ANNAPOLIS – Gov. Martin O’Malley and other governors met with President-elect Barack Obama Tuesday, pushing for a stimulus plan that would help pay for infrastructure projects and social programs such as unemployment benefits and food stamps.
O’Malley was joined by the other 49 governors and the leaders of Puerto Rico and the Virgin Islands at the meeting in Philadelphia. The governors met with Obama and Vice President-elect Joe Biden for an hour and a half.
Maryland was not specifically discussed Tuesday, O’Malley said in a phone interview, but Obama asked the governors to help him craft an economic recovery plan.
O’Malley said no price tag was attached.
“There was a general agreement that it needed to be big if it were going to be impactful,” he said, as he rode in a car to a meeting in Washington.
O’Malley said he told Obama about the state’s pending $1 billion budget shortfall and other economic problems Monday night at a meeting of Democratic governors. O’Malley would not say whether Obama made any commitments to help the state.
Maryland, among many other states, could benefit from a stimulus package. The state’s unemployment rate of 5 percent is at the highest level in more than a decade, and in October, the Board of Public Works, citing the country’s soured economy, cut nearly $350 million from this year’s budget, affecting schools, museums and a slew of other programs.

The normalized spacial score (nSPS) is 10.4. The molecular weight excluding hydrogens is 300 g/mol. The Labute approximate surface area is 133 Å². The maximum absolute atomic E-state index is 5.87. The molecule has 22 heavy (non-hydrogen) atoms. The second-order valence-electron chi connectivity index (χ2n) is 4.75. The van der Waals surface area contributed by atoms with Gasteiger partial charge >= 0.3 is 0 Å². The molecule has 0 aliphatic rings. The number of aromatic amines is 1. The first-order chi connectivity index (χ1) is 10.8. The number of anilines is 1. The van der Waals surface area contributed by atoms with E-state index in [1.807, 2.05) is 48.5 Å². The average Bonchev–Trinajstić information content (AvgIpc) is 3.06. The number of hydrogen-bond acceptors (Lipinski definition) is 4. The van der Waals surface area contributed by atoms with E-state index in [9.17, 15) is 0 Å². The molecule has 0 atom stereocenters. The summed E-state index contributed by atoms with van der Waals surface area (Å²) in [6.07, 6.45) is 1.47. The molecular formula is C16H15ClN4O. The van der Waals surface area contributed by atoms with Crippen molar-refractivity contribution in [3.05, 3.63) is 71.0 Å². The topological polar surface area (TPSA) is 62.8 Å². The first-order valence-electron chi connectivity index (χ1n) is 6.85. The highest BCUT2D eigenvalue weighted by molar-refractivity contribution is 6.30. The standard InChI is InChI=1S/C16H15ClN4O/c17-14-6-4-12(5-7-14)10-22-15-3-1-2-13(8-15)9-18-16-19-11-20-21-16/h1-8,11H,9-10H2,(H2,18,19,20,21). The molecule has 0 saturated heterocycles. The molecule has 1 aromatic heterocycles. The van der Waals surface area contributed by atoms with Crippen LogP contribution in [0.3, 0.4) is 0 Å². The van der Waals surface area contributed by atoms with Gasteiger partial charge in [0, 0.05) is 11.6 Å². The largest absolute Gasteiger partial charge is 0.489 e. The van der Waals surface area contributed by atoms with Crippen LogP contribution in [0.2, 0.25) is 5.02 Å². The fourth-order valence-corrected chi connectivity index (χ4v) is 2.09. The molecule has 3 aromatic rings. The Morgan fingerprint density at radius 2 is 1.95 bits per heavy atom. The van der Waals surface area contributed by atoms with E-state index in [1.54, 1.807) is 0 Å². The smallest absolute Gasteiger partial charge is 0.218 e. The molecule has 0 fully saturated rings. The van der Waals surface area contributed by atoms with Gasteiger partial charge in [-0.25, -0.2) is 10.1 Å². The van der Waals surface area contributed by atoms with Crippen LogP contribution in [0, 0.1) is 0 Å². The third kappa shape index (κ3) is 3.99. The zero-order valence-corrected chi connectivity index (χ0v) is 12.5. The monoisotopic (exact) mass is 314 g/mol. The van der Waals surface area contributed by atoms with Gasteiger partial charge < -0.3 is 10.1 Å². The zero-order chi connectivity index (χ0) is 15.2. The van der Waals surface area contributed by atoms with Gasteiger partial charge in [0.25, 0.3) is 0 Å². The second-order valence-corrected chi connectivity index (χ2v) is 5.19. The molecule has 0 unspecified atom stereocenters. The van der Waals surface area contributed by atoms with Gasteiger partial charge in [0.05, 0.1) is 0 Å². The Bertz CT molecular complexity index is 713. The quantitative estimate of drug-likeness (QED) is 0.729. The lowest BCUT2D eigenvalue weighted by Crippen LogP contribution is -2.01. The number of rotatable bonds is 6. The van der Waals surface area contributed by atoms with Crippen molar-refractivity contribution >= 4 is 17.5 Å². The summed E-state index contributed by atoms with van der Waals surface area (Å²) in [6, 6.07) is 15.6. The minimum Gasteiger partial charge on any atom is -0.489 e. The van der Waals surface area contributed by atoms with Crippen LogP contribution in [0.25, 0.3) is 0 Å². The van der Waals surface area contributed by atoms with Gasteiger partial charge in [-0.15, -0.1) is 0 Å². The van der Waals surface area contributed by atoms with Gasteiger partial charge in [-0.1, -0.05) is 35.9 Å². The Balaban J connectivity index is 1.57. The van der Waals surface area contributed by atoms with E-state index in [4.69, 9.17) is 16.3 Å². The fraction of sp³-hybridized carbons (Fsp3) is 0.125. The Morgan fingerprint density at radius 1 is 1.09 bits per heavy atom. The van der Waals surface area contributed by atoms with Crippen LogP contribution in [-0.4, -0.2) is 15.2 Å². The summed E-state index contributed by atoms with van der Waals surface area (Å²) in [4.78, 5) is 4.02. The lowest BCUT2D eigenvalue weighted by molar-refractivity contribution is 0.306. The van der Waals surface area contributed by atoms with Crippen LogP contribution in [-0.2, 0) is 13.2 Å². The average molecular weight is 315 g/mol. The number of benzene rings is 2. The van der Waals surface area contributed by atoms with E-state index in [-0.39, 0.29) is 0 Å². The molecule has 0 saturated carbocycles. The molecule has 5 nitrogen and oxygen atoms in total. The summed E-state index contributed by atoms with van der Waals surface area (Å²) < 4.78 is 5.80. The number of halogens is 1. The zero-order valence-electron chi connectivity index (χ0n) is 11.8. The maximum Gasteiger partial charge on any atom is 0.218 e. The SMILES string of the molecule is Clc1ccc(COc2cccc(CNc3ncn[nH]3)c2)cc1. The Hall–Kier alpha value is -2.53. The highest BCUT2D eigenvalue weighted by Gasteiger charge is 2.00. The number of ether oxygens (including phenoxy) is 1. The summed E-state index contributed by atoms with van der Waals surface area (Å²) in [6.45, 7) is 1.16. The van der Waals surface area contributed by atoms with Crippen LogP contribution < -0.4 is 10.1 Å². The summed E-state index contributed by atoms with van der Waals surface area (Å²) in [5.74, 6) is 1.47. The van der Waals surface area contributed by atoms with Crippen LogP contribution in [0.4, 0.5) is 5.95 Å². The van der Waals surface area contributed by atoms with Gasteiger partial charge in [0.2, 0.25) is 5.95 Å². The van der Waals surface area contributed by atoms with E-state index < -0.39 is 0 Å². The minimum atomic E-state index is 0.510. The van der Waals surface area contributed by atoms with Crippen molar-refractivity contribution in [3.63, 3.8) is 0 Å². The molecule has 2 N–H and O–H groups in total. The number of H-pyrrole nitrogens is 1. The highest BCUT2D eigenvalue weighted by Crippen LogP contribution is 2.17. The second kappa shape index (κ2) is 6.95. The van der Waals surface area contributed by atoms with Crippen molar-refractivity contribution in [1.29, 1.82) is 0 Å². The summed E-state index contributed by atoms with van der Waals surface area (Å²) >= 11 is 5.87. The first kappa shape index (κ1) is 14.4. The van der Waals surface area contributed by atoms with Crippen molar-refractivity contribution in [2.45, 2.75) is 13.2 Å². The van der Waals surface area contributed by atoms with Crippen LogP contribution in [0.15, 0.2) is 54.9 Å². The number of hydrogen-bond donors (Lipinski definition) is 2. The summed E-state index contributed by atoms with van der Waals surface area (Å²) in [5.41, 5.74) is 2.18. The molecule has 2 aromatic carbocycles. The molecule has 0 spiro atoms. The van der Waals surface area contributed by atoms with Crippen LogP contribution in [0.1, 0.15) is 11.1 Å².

The downturn has crimped consumer spending and caused widespread layoffs, leading to, among other problems, a drop in sales and income tax receipts. This money is used to help pay for a range of government operations and services.
According to the Center on Budget and Policy Priorities, a Washington-based research group, at least 41 states face budget shortfalls this fiscal year or next.
O’Malley noted the comments Obama made on television Tuesday afternoon, when he said he wants to save or create 2.5 million jobs nationwide, and improve the country’s infrastructure.
“He understands that when the economy takes a downturn, the responsibilities at the state level go up,” O’Malley said, referring to the rise in health and unemployment claims that normally come with a downturn.